Encouraging: this simply means to give somebody else courage! To build them up and help others to have strength in all of life – to keep the faith and to fight the good fight. This can be done by words or by letters on a card or by an arm over someone’s shoulder. Thank God that he gives us people in the church that can encourage us when we are feeling week or low – does your Growth Group have this kind of a culture?

Contributing to the needs of others: if you are quipped to give to the needs of others, remember the generosity that God showed you in providing for your needs. The grace of God is to produce the graciousness of His people. The generosity of God is our model.

Leadership: Note two things – 1) the NT instructs us to have leadership in our churches. They are given titles like overseers  who over see everything in order to protect and guide and pastor the flock and like deacons  who are described as servants. Our greatest leader, the Lord Jesus Christ did not come to be served but to serve. So leadership is not tyrannical but there is a definite place for leaders in the church who have a proven background of faith, self-control and care for others. 2) given that there are leaders in the church, it is right for those who are not leaders to regard their leaders with respect and love. If you are to be a leader, then be a good leader. If you have someone leading you in your faith, then let them govern and support you in every way that you can. They are God’s gift to you as you are a gift to them.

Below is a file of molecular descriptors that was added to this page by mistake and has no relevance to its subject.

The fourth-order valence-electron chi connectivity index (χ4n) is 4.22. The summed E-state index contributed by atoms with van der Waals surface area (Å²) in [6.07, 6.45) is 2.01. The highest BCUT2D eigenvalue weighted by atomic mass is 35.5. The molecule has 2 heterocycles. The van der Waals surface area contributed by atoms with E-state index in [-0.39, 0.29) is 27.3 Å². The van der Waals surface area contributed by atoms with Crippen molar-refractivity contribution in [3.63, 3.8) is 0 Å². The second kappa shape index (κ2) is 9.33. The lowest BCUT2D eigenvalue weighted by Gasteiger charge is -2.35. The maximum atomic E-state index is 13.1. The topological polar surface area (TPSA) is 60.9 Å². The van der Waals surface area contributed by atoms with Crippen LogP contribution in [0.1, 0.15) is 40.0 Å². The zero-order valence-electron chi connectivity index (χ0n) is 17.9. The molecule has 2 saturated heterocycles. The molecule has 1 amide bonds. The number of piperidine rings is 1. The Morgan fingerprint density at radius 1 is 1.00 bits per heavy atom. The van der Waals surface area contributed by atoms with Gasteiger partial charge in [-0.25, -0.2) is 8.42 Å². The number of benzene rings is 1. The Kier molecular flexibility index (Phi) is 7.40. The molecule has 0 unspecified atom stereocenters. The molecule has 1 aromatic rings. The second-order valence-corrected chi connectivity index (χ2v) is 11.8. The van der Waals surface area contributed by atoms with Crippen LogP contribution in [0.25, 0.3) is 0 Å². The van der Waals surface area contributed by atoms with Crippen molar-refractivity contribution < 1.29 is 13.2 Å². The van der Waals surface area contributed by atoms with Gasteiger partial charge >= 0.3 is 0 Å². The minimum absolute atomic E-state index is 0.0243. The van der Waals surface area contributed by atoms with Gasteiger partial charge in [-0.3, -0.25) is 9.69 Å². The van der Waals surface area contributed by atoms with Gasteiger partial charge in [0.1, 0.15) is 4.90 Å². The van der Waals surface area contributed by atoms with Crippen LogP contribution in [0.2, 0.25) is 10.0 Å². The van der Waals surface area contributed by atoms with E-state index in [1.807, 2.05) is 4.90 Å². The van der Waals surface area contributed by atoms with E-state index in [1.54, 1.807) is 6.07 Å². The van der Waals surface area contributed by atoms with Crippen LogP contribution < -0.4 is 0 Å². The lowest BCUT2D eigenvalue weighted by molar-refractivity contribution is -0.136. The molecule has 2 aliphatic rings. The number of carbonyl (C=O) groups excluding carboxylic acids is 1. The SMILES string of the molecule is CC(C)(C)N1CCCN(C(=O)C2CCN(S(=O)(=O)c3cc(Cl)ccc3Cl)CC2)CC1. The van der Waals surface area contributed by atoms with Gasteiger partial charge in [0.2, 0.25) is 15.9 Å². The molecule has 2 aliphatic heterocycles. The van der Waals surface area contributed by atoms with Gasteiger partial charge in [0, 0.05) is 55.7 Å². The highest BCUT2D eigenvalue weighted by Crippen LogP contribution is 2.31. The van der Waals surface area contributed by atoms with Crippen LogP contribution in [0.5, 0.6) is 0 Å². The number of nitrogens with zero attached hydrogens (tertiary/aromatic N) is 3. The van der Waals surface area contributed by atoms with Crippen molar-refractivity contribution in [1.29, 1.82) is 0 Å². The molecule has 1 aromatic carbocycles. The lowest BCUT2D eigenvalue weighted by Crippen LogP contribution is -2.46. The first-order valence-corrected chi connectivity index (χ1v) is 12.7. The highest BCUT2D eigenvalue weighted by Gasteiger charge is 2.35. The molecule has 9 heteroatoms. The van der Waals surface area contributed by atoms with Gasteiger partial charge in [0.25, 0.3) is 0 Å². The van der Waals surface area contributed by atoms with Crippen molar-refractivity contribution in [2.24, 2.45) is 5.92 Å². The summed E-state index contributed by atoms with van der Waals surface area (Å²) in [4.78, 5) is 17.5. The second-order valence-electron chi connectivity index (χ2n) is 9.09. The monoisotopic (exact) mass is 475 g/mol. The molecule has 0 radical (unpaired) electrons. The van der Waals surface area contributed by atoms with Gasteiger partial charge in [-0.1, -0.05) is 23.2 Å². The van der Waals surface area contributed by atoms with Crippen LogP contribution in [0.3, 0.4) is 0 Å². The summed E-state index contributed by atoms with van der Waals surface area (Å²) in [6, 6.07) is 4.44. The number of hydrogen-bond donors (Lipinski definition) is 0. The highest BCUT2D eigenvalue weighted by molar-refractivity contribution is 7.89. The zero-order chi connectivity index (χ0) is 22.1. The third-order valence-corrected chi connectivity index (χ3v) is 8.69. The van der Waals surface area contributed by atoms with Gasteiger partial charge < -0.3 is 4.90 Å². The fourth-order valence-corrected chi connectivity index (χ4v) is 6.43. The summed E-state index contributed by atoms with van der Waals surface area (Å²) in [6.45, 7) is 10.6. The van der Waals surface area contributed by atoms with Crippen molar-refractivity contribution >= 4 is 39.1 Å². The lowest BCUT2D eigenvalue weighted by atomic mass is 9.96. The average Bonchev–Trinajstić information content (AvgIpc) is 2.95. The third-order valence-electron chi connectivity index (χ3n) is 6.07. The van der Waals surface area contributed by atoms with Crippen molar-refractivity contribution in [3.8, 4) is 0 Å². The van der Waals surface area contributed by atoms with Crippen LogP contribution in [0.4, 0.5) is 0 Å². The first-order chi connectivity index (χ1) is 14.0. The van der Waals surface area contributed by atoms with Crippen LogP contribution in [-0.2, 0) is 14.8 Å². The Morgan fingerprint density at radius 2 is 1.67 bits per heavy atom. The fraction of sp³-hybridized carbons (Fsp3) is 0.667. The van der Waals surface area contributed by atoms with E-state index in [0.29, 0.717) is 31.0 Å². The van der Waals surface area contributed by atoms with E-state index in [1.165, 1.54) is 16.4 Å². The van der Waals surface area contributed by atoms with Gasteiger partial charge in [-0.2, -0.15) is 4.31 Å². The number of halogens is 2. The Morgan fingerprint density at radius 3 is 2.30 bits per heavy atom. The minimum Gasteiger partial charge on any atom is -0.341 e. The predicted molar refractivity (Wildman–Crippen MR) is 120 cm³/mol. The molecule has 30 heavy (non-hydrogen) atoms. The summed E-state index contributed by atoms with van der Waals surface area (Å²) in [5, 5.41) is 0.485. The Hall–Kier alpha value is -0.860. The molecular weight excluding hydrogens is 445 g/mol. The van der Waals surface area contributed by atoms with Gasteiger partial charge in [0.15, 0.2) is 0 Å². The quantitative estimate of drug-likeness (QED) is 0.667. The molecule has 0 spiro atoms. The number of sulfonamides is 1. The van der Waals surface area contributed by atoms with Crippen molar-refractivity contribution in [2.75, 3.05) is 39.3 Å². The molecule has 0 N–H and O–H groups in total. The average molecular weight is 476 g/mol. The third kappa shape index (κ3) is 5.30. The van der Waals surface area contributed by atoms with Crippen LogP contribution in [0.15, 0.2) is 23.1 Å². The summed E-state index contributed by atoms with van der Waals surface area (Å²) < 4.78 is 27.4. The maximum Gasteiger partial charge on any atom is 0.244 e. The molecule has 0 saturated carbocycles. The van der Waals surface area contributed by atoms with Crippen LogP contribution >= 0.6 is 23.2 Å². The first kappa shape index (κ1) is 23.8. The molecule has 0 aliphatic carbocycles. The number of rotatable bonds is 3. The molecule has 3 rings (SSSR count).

Showing mercy: aren’t we all called to show mercy? The challenge is for us to do it cheerfully. Be slow to anger and abounding in love. Show mercy in view of the mercies of God.